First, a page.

Clara Barton and the Red Cross
Part 1: Her Early Life
The American Red Cross, a symbol of medical help known the world over, was the creation of a shy farm girl from Massachusetts, Clara Barton. It is perhaps one of medical history's greatest examples of "filling a need."
Barton was born on December 25, 1821, in Oxford, Mass. Her father was a farmer, but he had also been a soldier. He liked to tell his daughter stories about his army days, and her liking of these stories deepened into an appreciation of military life that stayed with her for her entire life.
Clara's brother, David, was badly injured in an accident when both children were young. When Clara was 11, she began to take care of David, as would a nurse, day and night. She did this for two years. This experience would help her later in life.
When she was 15, she started teaching. She did this for the next 18 years, and the experience helped her overcome her natural shyness. Among other things, she helped found a free public school in Bordentown, N.J.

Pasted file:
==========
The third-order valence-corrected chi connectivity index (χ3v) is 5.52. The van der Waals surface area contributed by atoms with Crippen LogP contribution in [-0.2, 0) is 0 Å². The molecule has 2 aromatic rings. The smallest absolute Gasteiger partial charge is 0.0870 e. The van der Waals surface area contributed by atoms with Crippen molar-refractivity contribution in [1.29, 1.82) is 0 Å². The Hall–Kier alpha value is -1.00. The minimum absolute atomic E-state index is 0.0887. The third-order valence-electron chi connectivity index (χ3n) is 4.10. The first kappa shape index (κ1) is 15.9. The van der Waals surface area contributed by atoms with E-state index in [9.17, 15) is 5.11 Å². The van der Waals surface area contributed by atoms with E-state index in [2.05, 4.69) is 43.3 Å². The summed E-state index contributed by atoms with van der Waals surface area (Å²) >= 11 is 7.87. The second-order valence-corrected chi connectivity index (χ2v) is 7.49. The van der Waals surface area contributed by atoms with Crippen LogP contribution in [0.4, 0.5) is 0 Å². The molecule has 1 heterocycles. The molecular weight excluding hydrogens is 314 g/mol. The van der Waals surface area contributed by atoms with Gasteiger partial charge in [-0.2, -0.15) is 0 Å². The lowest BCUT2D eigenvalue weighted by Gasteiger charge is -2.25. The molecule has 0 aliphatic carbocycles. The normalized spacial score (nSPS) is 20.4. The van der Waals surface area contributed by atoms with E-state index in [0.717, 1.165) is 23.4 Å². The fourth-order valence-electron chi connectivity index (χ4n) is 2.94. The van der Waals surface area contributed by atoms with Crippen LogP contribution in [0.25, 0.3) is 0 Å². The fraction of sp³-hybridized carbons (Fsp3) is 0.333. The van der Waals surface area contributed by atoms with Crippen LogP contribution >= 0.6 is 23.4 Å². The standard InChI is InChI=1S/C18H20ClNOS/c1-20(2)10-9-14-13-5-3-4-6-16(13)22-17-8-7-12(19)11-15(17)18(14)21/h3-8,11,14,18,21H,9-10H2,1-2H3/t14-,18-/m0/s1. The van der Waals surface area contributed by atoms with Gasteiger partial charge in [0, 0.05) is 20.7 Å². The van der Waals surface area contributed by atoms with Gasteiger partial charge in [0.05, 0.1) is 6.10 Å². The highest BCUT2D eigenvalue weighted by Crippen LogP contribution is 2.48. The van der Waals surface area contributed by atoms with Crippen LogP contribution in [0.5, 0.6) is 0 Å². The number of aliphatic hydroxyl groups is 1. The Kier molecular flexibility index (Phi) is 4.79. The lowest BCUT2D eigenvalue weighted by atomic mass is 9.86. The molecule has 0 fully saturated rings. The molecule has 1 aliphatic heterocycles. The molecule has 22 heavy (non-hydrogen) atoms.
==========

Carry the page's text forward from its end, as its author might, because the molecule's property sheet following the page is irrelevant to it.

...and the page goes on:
When she was 33, she moved to Washington, D.C. Seven years later, when the Civil War began, Clara was onhand to cook and get supplies for the Union troops.
Her first wartime experience was in getting more supplies for the Northern soldiers. She did this by running newspaper advertisements, which resulted in large number of donations of food and supplies. Barton set up an agency to distribute these supplies.
Her assistance to the Northern soldiers went further in 1862, when she received government permission to attend to the sick and wounded, as a nurse. For the rest of the war, she served in this role, delivering provisions to the troops and taking care of the wounded. "What could I do but go with them [Civil War soldiers], or work for them and my country?" she said. "The patriot blood of my father was warm in my veins." She risked her life countless times but always survived. She came to be known as the "Angel of the Battlefield."
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